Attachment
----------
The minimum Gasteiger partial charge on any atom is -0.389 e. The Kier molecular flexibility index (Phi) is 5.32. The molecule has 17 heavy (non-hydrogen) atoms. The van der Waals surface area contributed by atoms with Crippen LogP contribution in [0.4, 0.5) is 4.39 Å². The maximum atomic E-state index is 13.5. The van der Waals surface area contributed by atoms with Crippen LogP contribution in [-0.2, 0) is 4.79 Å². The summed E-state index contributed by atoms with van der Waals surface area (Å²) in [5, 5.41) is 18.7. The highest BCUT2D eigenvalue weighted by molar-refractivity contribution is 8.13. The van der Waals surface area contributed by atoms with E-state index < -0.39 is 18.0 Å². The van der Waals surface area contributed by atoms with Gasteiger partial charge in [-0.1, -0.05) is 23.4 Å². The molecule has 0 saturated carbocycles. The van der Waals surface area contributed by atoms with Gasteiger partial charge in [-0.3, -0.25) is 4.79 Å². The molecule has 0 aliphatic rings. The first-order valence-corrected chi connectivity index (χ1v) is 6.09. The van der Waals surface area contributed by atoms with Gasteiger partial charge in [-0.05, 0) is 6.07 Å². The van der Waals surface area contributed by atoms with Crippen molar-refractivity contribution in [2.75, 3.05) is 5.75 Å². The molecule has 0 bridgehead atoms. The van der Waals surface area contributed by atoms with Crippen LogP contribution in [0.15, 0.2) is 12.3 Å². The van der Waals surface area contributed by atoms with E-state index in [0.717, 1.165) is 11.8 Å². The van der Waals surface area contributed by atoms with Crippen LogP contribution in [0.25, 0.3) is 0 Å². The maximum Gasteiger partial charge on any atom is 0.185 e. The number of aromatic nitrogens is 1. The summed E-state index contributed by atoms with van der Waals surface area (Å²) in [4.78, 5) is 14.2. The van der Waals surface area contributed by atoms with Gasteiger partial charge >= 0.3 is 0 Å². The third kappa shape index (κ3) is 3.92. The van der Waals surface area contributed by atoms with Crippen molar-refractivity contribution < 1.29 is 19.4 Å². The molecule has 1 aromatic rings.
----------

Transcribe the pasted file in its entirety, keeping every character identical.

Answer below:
The minimum Gasteiger partial charge on any atom is -0.389 e. The Kier molecular flexibility index (Phi) is 5.32. The molecule has 17 heavy (non-hydrogen) atoms. The van der Waals surface area contributed by atoms with Crippen LogP contribution in [0.4, 0.5) is 4.39 Å². The maximum atomic E-state index is 13.5. The van der Waals surface area contributed by atoms with Crippen LogP contribution in [-0.2, 0) is 4.79 Å². The summed E-state index contributed by atoms with van der Waals surface area (Å²) in [5, 5.41) is 18.7. The highest BCUT2D eigenvalue weighted by molar-refractivity contribution is 8.13. The van der Waals surface area contributed by atoms with E-state index < -0.39 is 18.0 Å². The van der Waals surface area contributed by atoms with Gasteiger partial charge in [-0.1, -0.05) is 23.4 Å². The molecule has 0 saturated carbocycles. The van der Waals surface area contributed by atoms with Gasteiger partial charge in [-0.3, -0.25) is 4.79 Å². The molecule has 0 aliphatic rings. The first-order valence-corrected chi connectivity index (χ1v) is 6.09. The van der Waals surface area contributed by atoms with Gasteiger partial charge in [-0.05, 0) is 6.07 Å². The van der Waals surface area contributed by atoms with Crippen molar-refractivity contribution in [2.75, 3.05) is 5.75 Å². The molecule has 0 bridgehead atoms. The van der Waals surface area contributed by atoms with Crippen LogP contribution in [0.15, 0.2) is 12.3 Å². The van der Waals surface area contributed by atoms with E-state index in [0.717, 1.165) is 11.8 Å². The van der Waals surface area contributed by atoms with Crippen LogP contribution in [0.25, 0.3) is 0 Å². The maximum Gasteiger partial charge on any atom is 0.185 e. The number of aromatic nitrogens is 1. The summed E-state index contributed by atoms with van der Waals surface area (Å²) in [4.78, 5) is 14.2. The van der Waals surface area contributed by atoms with Gasteiger partial charge >= 0.3 is 0 Å². The third kappa shape index (κ3) is 3.92. The van der Waals surface area contributed by atoms with Crippen molar-refractivity contribution < 1.29 is 19.4 Å². The molecule has 1 aromatic rings.